Archive

Archive for the ‘Picture Framing’ Category

The Types of Wood Used in Making Picture Frames

March 13, 2011 1 comment
Wood Types in Picture Framing

Picture frame mouldings come from a variety of different trees

The picture framing industry has long sought to provide its customers good value as well as a range of high quality mouldings.  To do so, it has sourced wood harvested from a wide variety of trees.  Broadly speaking, however, picture frame mouldings can be gathered under two headings: hardwood frames and softwood frames.  But as you are about to find out, it’s a little more complicated than that.

Hardwood frames and softwood frames.  Hmm, this would seem to speak to the fact that one is made of a harder, more difficult to work wood, and the other is more soft and yielding.  Well, um… not quite.  In fact, the designations don’t always have to do with how hard or dense the wood is.  For example, balsa wood – wait for it – is a hard wood, as is basswood, one of the most common woods used in making picture frames.

The one thing that all hardwood trees have in common is that their seeds have a covering, like an apple, acorn or walnut.  Softwood trees by comparison drop cover-less seeds, like pine trees.  Hardwood trees are typically deciduous trees which means they lose their leaves in the winter time.  Softwood trees are more commonly evergreens.

While we can say that not all hardwoods are hard and dense, we can also say that the hardest and densest of woods are indeed hardwoods, and this is where the confusion comes in.  In picture framing the terms are often used to refer to the workability of the wood rather than the strict designation.  So basswood frames are often referred to as softwood frames, as opposed to oak and maple, which are universally acknowledged to be hardwood due to their density and stability.

To confuse matters further, many commercial frame mouldings are made of basswood or ramin – both soft hardwoods – but have a veneer meant to mimic an even harder wood like cherry, walnut or maple.  In purchasing a picture frame you will want to stay alert to words like “finish”, as in “walnut finish frames”.  This probably means a ramin frame with a walnut finish.

Hardwoods are tough, hard-wearing woods that resist dents and scratches.  One way to tell a hardwood moulding from a softwood moulding is to scratch it with your fingernail.  If it doesn’t scratch easily, it’s likely a hardwood.

Hardwoods are generally thought to be more attractive than softwoods as they have well-defined grain patterns.  But truly dense hardwoods like oak, maple, hickory and teak can be a struggle to saw, sand and nail.  Softwoods, on the other hand, are much easier to work but are more prone to warping and can ooze sap.

In recent years most commercial picture frame mouldings have been made from soft hardwoods imported from Southeast Asia, specifically Indonesia, where cheap, easy-to-work ramin and basswood are the lumbers of choice.  Even when the mouldings are sourced through China, the Chinese are often getting the moulding from Southeast Asia.  This is an issue as the Indonesians do not practice sustainability and deforestation is a growing problem in Indonesia.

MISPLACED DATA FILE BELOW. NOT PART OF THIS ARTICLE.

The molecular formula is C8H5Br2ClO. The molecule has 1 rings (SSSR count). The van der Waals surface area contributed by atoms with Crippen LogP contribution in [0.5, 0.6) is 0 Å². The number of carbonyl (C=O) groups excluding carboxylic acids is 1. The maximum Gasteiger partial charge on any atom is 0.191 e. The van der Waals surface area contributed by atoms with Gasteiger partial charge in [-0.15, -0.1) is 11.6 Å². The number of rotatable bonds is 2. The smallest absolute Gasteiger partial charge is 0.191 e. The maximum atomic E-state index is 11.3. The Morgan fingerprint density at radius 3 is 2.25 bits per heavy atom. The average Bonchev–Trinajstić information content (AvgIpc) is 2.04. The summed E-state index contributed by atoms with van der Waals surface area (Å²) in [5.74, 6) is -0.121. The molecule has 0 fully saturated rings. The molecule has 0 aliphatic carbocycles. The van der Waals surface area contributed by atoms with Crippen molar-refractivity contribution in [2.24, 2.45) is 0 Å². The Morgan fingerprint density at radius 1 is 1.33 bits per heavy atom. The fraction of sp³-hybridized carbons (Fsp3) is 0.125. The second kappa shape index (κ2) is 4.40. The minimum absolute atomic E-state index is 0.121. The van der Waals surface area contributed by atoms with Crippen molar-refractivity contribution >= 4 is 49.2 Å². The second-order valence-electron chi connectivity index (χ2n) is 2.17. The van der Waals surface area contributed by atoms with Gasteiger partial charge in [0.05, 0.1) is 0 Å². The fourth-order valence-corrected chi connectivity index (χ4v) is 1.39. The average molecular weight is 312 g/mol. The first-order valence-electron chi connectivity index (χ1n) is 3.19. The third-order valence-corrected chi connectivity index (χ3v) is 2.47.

Recently the furniture and picture framing industries have begun looking to hybrid poplar, grown in North America, made from black cottonwood and eastern cottonwood, for its better sustainability.  But this has not yet ramped up.

The most common soft hardwoods used in picture framing are basswood, ramin, obeche and mahogany. The most common dense hardwoods are oak, walnut, cherry and ash.  The most common truly soft softwoods are pine, redwood and cedar.

Whichever moulding you choose, remember that the picture framing industry has always endeavored to provide a low cost, easy to work wood that has the beauty and character to enhance fine works of art.  In this they have largely succeeded.  ♦

Author and Client:  This article was written by Malcolm Logan for Logan Graphic Products, Inc.

How to Cut a Flawless Mat for Picture Framing

December 1, 2010 Leave a comment
Cutting a Flawless Mat

A mat cutter is an instrument that can produce perfect results - if you know how to use it properly.

To cut a flawless mat you must let go of the idea that there is anything automatic about mat cutting.  To the extent that a “machine” provides a predictable result, flawlessly, without the know-how of the operator, a mat cutting machine doesn’t exist.  Cutting a mat is, to a great degree, a craft, requiring an understanding of the material as well as the know-how to use the tools properly.  A mat cutter is an instrument in the hands of a skilled practitioner.

Mat board is a dense stack of paper, several laminates thick held together with glue.  The blade used to cut it is very thin.  It must be, because if the blade was too thick it would tear the paper.  Yet because it’s so thin it has a tendency to flex, and if the blade flexes, the line of the cut will waver.

This common flaw is most evident at the beginning of the cut where the blade first penetrates the mat and is seen as a slight dip or “hook” near the corner.  To help alleviate the problem some mat cutters are designed so the blade passes through a narrow slot which keeps the blade rigid to the point of penetration.  Others have a tiny screw that can be tightened against the face of the blade to stiffen it.

Blade Flex

A mat cutting blade can flex if it's cutting too deeply.

Despite these helpful features, blade flex can still occur if the cutting head is twisted, rocked or torqued during the cut.  It is ultimately up to the operator to make sure consistent directional pressure is applied to the cutting head throughout the cut.